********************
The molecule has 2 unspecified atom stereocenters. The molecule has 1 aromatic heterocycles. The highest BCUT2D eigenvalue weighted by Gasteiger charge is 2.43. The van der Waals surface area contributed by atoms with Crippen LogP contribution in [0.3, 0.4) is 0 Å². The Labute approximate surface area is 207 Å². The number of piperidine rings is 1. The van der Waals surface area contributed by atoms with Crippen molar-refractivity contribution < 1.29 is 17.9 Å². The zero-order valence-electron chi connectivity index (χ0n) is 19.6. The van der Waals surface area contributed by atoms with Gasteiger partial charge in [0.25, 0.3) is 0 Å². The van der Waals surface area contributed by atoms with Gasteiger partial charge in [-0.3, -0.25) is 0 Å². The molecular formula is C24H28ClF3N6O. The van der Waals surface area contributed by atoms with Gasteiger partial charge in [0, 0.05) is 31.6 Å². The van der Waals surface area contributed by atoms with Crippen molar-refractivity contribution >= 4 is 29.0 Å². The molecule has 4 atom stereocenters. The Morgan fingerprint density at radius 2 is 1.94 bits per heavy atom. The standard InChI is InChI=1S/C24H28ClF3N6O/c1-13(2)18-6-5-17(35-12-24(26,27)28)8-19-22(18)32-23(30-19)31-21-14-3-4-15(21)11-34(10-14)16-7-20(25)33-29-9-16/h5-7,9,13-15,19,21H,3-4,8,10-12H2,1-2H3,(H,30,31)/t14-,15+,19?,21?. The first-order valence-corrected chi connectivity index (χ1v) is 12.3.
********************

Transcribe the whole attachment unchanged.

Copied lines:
The molecule has 2 unspecified atom stereocenters. The molecule has 1 aromatic heterocycles. The highest BCUT2D eigenvalue weighted by Gasteiger charge is 2.43. The van der Waals surface area contributed by atoms with Crippen LogP contribution in [0.3, 0.4) is 0 Å². The Labute approximate surface area is 207 Å². The number of piperidine rings is 1. The van der Waals surface area contributed by atoms with Crippen molar-refractivity contribution < 1.29 is 17.9 Å². The zero-order valence-electron chi connectivity index (χ0n) is 19.6. The van der Waals surface area contributed by atoms with Gasteiger partial charge in [0.25, 0.3) is 0 Å². The van der Waals surface area contributed by atoms with Gasteiger partial charge in [-0.3, -0.25) is 0 Å². The molecular formula is C24H28ClF3N6O. The van der Waals surface area contributed by atoms with Gasteiger partial charge in [0, 0.05) is 31.6 Å². The van der Waals surface area contributed by atoms with Crippen molar-refractivity contribution >= 4 is 29.0 Å². The molecule has 4 atom stereocenters. The Morgan fingerprint density at radius 2 is 1.94 bits per heavy atom. The standard InChI is InChI=1S/C24H28ClF3N6O/c1-13(2)18-6-5-17(35-12-24(26,27)28)8-19-22(18)32-23(30-19)31-21-14-3-4-15(21)11-34(10-14)16-7-20(25)33-29-9-16/h5-7,9,13-15,19,21H,3-4,8,10-12H2,1-2H3,(H,30,31)/t14-,15+,19?,21?. The first-order valence-corrected chi connectivity index (χ1v) is 12.3.